Leadership on climate change depends on Obama
All eyes are now on US president Barack Obama and whether he can provide real leadership on climate change. Having said nothing about it during the election campaign for fear of losing votes, he came out of the closet in his inauguration speech, saying people could not be left to “raging fires and crippling drought and more powerful storms”.
As the US was facing its “fiscal cliff” budget crisis, former vice-president and climate change Nobel peace laureate Al Gore urged Obama to push for a carbon tax. “He has the mandate. He has the opportunity, and he has the inherent ability to provide the leadership needed. I really hope that he will,” Gore said. He didn’t.
The US Congressional Research Service has estimated a carbon tax starting at $20 per tonne and rising by 6 per cent a year could raise $154 billion (€114 billion) by 2021, which would be enough to “halve the fiscal deficit”, according to Nick Robins, head of HSBC bank’s climate centre. Rich pickings, in other words.
Gore knows it won’t be easy, but told the Guardian a carbon tax could be made more palatable by offsetting it against cuts in income tax. Public opinion has also shifted in the wake of extreme weather last year, with polls showing 67 per cent of Americans agreeing that climate change is real – up from 57 per cent in 2009.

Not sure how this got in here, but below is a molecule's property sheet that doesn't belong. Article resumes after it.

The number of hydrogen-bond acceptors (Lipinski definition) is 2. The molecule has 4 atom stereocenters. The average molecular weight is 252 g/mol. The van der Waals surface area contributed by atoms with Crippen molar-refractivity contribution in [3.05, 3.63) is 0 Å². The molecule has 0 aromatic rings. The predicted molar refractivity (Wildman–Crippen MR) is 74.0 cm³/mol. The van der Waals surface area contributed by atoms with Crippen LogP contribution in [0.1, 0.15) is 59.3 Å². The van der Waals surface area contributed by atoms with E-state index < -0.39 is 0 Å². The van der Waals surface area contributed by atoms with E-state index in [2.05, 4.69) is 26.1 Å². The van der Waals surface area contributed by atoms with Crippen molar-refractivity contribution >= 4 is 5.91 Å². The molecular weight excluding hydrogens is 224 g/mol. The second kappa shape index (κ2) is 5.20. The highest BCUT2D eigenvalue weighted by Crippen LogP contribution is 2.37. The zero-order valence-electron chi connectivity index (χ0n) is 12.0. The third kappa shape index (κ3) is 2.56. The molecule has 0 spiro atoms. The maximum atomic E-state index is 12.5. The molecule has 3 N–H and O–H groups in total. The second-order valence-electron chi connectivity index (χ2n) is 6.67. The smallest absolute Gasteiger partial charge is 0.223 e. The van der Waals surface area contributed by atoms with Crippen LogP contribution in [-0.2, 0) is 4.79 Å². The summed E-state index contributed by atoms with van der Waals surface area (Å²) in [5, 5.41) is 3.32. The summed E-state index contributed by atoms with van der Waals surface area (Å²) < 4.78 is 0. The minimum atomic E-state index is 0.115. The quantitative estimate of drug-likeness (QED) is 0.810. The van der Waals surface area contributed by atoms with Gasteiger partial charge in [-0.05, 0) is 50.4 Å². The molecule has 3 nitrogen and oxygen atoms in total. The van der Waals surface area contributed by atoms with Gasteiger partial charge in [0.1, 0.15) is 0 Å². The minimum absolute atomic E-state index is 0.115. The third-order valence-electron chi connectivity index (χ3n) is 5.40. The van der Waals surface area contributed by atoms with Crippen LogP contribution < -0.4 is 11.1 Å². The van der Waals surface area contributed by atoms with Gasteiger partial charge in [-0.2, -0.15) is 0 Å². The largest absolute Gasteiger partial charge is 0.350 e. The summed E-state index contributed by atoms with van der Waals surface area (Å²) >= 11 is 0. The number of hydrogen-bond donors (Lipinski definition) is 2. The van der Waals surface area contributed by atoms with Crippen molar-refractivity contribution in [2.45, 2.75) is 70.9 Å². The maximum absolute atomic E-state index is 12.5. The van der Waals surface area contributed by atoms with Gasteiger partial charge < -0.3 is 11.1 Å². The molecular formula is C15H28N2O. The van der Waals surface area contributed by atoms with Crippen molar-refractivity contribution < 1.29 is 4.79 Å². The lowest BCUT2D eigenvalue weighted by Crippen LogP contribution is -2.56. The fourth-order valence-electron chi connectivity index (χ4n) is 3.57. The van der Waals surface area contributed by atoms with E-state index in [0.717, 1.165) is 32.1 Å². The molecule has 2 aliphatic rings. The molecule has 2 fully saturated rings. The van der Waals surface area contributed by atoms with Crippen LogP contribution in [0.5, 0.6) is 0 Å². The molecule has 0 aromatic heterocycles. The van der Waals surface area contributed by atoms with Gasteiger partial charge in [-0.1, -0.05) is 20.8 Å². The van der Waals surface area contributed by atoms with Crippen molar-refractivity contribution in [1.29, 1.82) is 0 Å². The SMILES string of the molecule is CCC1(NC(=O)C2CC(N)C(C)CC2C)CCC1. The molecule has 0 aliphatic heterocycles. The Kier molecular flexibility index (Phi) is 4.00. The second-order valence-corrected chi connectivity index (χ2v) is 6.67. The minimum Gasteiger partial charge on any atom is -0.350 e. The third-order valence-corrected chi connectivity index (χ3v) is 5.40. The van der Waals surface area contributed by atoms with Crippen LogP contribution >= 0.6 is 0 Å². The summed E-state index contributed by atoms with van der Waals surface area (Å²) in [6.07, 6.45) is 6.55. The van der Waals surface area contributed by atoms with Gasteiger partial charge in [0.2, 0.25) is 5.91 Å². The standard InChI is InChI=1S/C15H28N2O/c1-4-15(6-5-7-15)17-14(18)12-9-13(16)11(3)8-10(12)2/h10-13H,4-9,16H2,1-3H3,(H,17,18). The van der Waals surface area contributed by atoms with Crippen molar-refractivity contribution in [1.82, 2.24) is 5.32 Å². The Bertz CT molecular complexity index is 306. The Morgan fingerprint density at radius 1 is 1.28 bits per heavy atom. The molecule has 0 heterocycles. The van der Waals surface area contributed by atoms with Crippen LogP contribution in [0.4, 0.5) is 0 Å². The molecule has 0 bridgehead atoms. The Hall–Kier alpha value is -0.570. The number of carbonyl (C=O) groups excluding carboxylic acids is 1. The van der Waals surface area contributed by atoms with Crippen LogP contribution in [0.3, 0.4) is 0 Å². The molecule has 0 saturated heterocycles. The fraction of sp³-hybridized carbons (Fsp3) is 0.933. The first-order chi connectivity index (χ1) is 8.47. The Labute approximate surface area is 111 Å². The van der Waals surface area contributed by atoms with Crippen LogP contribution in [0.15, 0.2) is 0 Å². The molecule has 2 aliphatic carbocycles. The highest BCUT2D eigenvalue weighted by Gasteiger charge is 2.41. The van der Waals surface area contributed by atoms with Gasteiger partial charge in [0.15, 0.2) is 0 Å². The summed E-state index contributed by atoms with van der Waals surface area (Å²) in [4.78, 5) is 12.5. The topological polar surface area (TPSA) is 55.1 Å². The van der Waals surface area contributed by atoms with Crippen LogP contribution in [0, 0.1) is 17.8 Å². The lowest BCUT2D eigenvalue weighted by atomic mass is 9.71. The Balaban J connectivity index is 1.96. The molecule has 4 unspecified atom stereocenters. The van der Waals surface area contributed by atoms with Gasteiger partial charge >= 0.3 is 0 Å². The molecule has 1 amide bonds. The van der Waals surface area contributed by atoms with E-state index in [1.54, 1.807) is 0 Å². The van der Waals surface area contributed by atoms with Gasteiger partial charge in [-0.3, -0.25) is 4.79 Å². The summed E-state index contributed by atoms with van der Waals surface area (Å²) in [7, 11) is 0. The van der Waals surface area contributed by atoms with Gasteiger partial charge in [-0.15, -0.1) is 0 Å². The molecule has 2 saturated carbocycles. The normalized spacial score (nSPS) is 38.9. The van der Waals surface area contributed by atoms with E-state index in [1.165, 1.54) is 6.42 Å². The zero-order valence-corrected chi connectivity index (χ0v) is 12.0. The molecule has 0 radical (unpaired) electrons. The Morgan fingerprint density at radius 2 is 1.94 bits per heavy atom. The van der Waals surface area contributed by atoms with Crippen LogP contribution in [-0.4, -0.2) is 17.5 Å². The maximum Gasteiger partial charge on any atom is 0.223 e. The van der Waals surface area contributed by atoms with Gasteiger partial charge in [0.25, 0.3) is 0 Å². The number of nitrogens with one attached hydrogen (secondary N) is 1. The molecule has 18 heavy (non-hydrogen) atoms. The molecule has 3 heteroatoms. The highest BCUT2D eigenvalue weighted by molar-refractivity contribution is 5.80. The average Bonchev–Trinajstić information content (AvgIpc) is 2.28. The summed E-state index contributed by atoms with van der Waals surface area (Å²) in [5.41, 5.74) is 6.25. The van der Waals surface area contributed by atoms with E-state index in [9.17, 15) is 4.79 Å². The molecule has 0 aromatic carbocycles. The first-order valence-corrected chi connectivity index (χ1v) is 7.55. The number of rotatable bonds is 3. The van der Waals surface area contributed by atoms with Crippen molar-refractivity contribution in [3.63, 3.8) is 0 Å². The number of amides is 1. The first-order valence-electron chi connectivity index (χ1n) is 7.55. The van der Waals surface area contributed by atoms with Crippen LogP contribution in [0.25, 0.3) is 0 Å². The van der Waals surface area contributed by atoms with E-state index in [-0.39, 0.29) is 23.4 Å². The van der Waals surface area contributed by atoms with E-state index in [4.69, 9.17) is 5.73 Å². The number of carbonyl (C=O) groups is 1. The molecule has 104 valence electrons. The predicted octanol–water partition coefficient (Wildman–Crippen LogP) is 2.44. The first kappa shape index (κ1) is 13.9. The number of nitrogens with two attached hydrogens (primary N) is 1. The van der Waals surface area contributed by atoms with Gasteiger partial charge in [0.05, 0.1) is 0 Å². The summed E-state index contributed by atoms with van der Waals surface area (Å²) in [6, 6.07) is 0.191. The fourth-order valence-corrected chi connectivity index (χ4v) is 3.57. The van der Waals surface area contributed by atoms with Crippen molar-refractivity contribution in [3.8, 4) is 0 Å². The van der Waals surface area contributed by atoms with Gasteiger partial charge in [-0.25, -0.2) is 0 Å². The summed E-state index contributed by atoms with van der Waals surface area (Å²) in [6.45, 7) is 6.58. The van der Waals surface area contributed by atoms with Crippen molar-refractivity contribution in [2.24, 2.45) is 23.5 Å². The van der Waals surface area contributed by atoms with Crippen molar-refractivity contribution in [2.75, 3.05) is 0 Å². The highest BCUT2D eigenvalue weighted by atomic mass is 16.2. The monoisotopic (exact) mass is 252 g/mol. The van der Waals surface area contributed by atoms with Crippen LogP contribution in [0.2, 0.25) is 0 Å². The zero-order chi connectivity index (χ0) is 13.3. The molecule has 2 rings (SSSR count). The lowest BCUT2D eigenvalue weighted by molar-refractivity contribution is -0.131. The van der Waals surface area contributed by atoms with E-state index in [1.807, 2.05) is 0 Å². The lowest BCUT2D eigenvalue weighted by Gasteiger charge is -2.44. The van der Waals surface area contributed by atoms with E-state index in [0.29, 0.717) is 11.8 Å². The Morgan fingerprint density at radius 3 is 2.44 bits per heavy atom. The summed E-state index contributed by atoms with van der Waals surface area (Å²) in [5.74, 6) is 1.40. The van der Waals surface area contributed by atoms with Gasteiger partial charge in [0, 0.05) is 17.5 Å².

In his state of the union speech last week, Obama mentioned regulating carbon, doubling the use of renewables, boosting alternative energy for transport and halving energy waste. “If Congress won’t act soon, I will direct my cabinet to come up with executive actions we can take,” he said.
The New York Times has also rowed in behind taking action. In an editorial on December 27th last, the newspaper said Obama needed to do a “good deal more” than engage in dialogue on climate change. However, it cautioned that a “cap-and-trade” regime or a direct tax on carbon “seems out of the question for this Congress”.
There are still powerful forces ranged against changing the order of things. Take the Canadian tar sands lobby, for example. Government officials from Ottawa toured European capitals last month in an effort to have fuel derived from the bitumen sands of Alberta treated leniently in the EU’s directive on fuel quality.
Oil from tar sands emits between 19 and 40 per cent more CO2 than conventional oil, and the huge increase in its production explains why Canada had to withdraw from the Kyoto protocol. Even in 2008, its greenhouse gas emissions were 24 per cent above 1990 levels, when they should have been cut by 6 per cent.